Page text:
The real villain here is the prosecutor and the political and legal professionals who have aided and abetted her. Already, I’ve covered the deeply concerning things about the prosecutor’s conduct in this case and her misbehavior in other cases. And yet, what I covered only scratches the surface. Just days ago, we learned the most shocking detail of all: in a strikingly specific note from a law enforcement whistle-blower, we find out that Kim Gardner is apparently under FBI investigation for bribery.
So just to recap for the fans at home: a Democrat prosecutor who brought a charge against a Republican governor on the basis of a dream a woman had is under FBI investigation for bribery.
There’s a word for this: Kafkaesque — meaning a situation in which an individual is trapped by bureaucracies and administrations into something so surreal and troubling and nightmarish that it boggles the mind. But I think this indictment would have made even Franz Kafka shudder.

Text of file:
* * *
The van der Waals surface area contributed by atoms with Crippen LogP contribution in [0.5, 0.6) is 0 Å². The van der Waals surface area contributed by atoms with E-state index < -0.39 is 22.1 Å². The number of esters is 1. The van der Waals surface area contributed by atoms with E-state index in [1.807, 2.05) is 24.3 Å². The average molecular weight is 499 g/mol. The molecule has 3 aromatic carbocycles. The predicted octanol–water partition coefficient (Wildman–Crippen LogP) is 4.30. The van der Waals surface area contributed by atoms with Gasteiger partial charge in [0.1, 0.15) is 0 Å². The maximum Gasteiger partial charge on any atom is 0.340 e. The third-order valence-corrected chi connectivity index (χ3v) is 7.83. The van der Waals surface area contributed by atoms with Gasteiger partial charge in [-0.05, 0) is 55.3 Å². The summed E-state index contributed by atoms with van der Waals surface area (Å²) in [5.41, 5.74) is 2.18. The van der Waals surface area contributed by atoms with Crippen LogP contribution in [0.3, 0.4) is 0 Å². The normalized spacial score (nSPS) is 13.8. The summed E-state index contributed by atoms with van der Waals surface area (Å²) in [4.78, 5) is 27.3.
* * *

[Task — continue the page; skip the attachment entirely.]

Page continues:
The Greitens prosecution prompts deadly serious questions about our criminal justice system and our media and the connections between the two. Sadly, for many of us, the answers to those questions are unsurprising. We have known for years now that many in the media and in prosecutorial circles wake up every day and asks what they can do to harm conservatives and Republicans.
Every day, they put pen to paper and create falsehoods about Donald Trump, Eric Greitens, and other strong outsider-conservatives. These elements within the media treat the truth as flexible, an instrument in their quest to attack leaders, like Trump and Greitens, who want to bring badly needed change to our government.
But it goes beyond the media and their stories. Prosecutors get in on the action, too. Just as with Bob Mueller’s investigation of Donald Trump, what we have in the Greitens case is a prosecutor who doesn’t have evidence of a crime. They’ve alleged a crime — and are now desperate for evidence. So they fish, they leak, they harass, they depose, they grasp.